I sat in the tiny London classroom, shoddily sketching out the details of that deep blue woven couch situated in my mother’s living room. The one that, like it or not, I would be returning to once my semester abroad drew to a close and the time came for me to head back to the States. I anxiously looked around the room. Luckily all of my classmates were doing the same, either focused on their sketches or darting their eyes around the room to see what others were drawing.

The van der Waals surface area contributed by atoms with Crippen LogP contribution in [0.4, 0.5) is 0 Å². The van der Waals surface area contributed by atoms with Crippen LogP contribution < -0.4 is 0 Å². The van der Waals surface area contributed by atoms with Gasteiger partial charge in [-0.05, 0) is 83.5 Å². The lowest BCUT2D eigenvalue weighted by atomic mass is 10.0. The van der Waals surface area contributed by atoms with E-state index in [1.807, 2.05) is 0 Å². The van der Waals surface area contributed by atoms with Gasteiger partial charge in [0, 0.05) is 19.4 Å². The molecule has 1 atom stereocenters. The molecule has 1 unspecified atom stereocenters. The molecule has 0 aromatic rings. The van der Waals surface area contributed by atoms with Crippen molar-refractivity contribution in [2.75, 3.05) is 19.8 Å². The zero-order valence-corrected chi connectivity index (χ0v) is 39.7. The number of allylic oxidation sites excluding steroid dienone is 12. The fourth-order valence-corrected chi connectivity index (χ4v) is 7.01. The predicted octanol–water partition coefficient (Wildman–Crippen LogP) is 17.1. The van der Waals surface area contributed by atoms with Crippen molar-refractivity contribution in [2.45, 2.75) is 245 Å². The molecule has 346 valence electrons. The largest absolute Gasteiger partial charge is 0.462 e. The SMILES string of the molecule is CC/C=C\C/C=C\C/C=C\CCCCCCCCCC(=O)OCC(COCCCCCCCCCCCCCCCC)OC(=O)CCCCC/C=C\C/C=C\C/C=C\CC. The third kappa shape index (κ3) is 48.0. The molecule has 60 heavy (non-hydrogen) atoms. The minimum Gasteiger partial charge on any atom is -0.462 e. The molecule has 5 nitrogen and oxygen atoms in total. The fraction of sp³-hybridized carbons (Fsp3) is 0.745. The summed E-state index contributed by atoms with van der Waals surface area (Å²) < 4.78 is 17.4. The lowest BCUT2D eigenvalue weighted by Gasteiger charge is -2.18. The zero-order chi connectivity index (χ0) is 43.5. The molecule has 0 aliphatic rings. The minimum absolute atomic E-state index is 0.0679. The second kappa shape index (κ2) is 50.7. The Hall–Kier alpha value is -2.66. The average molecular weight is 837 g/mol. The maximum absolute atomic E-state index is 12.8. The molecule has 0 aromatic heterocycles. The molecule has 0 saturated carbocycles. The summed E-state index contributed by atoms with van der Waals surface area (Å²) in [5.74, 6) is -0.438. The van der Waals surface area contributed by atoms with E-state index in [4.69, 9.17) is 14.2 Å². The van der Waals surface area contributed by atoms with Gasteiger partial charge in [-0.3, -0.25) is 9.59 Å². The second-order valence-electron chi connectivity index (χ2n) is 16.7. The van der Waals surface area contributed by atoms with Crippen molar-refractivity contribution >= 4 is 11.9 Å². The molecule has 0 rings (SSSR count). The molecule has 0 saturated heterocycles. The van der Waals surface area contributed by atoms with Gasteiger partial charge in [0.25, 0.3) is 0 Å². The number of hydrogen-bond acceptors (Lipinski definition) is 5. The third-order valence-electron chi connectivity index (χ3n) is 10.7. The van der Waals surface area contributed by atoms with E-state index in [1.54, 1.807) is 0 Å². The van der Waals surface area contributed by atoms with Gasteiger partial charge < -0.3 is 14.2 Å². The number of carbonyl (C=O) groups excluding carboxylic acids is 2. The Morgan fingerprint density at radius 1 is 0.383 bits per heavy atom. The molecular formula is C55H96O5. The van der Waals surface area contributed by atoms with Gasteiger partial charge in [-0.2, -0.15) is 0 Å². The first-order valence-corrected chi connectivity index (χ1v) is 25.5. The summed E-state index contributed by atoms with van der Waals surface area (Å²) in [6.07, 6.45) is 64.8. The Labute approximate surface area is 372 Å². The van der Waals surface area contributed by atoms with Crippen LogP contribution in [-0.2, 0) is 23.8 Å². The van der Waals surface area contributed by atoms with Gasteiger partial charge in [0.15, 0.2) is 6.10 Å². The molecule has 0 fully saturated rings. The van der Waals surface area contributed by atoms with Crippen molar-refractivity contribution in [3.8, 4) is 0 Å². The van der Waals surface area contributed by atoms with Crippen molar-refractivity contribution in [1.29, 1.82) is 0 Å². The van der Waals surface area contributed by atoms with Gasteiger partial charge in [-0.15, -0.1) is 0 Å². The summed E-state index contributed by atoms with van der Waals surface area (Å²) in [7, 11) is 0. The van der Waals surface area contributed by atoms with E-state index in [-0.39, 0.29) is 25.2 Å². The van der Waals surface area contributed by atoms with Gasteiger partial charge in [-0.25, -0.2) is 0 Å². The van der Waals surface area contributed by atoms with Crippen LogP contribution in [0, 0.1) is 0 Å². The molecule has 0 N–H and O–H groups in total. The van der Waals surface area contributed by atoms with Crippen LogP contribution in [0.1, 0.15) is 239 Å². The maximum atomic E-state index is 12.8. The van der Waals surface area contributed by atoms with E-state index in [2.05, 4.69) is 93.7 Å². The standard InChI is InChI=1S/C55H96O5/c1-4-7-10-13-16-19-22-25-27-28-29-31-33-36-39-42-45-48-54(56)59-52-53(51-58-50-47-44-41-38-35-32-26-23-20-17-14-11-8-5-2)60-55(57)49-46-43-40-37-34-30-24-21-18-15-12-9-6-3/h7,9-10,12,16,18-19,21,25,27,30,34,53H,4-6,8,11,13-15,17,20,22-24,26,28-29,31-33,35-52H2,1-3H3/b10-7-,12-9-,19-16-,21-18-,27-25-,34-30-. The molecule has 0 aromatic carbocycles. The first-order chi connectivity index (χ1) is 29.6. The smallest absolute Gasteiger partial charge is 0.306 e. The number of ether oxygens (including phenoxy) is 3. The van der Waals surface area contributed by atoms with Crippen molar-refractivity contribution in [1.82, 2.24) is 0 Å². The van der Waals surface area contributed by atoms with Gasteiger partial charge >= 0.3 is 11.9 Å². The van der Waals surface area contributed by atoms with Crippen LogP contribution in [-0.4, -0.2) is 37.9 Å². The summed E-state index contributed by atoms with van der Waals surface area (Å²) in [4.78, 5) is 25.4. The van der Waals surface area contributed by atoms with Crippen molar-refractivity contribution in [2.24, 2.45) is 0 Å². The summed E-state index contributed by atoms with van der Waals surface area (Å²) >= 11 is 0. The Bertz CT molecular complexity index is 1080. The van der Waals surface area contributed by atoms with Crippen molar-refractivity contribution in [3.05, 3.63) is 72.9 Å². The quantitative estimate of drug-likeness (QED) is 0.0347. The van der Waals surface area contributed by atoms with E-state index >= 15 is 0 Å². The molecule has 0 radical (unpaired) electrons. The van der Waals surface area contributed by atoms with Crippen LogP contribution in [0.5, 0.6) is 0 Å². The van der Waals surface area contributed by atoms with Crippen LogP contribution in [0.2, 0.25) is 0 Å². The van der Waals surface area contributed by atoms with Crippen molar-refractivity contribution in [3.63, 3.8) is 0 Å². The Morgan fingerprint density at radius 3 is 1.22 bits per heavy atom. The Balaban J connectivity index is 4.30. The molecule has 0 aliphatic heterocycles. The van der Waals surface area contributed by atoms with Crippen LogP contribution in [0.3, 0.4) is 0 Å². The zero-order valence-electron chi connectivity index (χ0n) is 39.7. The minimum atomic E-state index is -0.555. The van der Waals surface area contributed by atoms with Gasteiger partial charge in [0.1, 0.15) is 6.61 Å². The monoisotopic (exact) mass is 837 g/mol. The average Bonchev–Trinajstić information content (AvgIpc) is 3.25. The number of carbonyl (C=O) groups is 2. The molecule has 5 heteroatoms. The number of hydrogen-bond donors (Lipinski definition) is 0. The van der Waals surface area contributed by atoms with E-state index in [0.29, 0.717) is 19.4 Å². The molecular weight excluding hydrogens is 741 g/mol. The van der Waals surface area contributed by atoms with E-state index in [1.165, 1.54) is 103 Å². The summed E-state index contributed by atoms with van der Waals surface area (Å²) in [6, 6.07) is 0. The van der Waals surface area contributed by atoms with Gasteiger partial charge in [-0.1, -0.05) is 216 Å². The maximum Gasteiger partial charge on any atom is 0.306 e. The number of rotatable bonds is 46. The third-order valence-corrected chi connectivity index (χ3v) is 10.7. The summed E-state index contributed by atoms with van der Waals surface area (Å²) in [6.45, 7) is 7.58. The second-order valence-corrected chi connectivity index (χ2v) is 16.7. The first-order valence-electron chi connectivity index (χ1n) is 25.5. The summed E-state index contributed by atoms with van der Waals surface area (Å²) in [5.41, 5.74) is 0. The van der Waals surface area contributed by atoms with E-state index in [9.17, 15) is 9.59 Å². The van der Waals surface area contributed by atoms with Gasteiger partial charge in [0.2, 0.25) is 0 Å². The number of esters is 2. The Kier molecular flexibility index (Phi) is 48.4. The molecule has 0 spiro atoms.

I usually arrived at my Art in London class on Monday mornings in a state of disarray thanks to a heavy night of drinking the evening prior. During this particular class, my fellow students and I had been instructed by an acclaimed but thoroughly eclectic British artist to draw a “transformative moment in our lives.” It was one of those exercises where you knew things were going to get deep quickly, whether you liked it or not. I was relieved to keep a habitual spot in the middle of the class’s tiny semicircle, as I had a moment to collect myself before it was time for me to share my story. In this downtime, I could gauge the feel of the room, their receptiveness, and the intensity of the stories that were being shared.